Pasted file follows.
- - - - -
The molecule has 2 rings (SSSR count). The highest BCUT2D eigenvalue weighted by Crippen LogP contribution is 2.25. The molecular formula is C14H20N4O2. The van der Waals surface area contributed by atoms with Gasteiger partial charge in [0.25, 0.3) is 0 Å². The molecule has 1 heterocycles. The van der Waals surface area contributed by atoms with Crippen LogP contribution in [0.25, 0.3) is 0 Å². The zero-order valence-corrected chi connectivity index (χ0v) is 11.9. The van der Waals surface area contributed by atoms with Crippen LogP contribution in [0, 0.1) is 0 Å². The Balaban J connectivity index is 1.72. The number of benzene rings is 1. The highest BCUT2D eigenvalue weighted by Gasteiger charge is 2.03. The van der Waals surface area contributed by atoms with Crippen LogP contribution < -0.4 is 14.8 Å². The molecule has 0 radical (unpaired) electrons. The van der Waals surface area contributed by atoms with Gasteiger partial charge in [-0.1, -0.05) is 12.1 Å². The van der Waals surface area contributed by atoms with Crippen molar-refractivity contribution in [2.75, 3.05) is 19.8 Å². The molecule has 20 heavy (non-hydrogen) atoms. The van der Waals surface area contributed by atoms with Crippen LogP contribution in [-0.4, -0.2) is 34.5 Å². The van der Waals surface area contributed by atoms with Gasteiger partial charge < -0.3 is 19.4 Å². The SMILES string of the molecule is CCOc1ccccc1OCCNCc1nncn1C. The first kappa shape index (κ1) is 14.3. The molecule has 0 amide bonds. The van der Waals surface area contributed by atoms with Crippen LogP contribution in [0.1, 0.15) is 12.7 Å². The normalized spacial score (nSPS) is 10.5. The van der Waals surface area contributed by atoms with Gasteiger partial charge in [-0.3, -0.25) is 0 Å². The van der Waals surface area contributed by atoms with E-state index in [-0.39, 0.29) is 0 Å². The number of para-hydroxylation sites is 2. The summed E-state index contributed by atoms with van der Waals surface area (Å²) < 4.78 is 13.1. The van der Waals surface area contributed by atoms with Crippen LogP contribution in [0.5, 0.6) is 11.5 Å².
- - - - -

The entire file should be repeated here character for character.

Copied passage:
The molecule has 2 rings (SSSR count). The highest BCUT2D eigenvalue weighted by Crippen LogP contribution is 2.25. The molecular formula is C14H20N4O2. The van der Waals surface area contributed by atoms with Gasteiger partial charge in [0.25, 0.3) is 0 Å². The molecule has 1 heterocycles. The van der Waals surface area contributed by atoms with Crippen LogP contribution in [0.25, 0.3) is 0 Å². The zero-order valence-corrected chi connectivity index (χ0v) is 11.9. The van der Waals surface area contributed by atoms with Crippen LogP contribution in [0, 0.1) is 0 Å². The Balaban J connectivity index is 1.72. The number of benzene rings is 1. The highest BCUT2D eigenvalue weighted by Gasteiger charge is 2.03. The van der Waals surface area contributed by atoms with Crippen LogP contribution < -0.4 is 14.8 Å². The molecule has 0 radical (unpaired) electrons. The van der Waals surface area contributed by atoms with Gasteiger partial charge in [-0.1, -0.05) is 12.1 Å². The van der Waals surface area contributed by atoms with Crippen molar-refractivity contribution in [2.75, 3.05) is 19.8 Å². The molecule has 20 heavy (non-hydrogen) atoms. The van der Waals surface area contributed by atoms with Crippen LogP contribution in [-0.4, -0.2) is 34.5 Å². The van der Waals surface area contributed by atoms with Gasteiger partial charge < -0.3 is 19.4 Å². The SMILES string of the molecule is CCOc1ccccc1OCCNCc1nncn1C. The first kappa shape index (κ1) is 14.3. The molecule has 0 amide bonds. The van der Waals surface area contributed by atoms with Crippen LogP contribution in [0.1, 0.15) is 12.7 Å². The normalized spacial score (nSPS) is 10.5. The van der Waals surface area contributed by atoms with Gasteiger partial charge in [-0.3, -0.25) is 0 Å². The van der Waals surface area contributed by atoms with E-state index in [-0.39, 0.29) is 0 Å². The number of para-hydroxylation sites is 2. The summed E-state index contributed by atoms with van der Waals surface area (Å²) < 4.78 is 13.1. The van der Waals surface area contributed by atoms with Crippen LogP contribution in [0.5, 0.6) is 11.5 Å².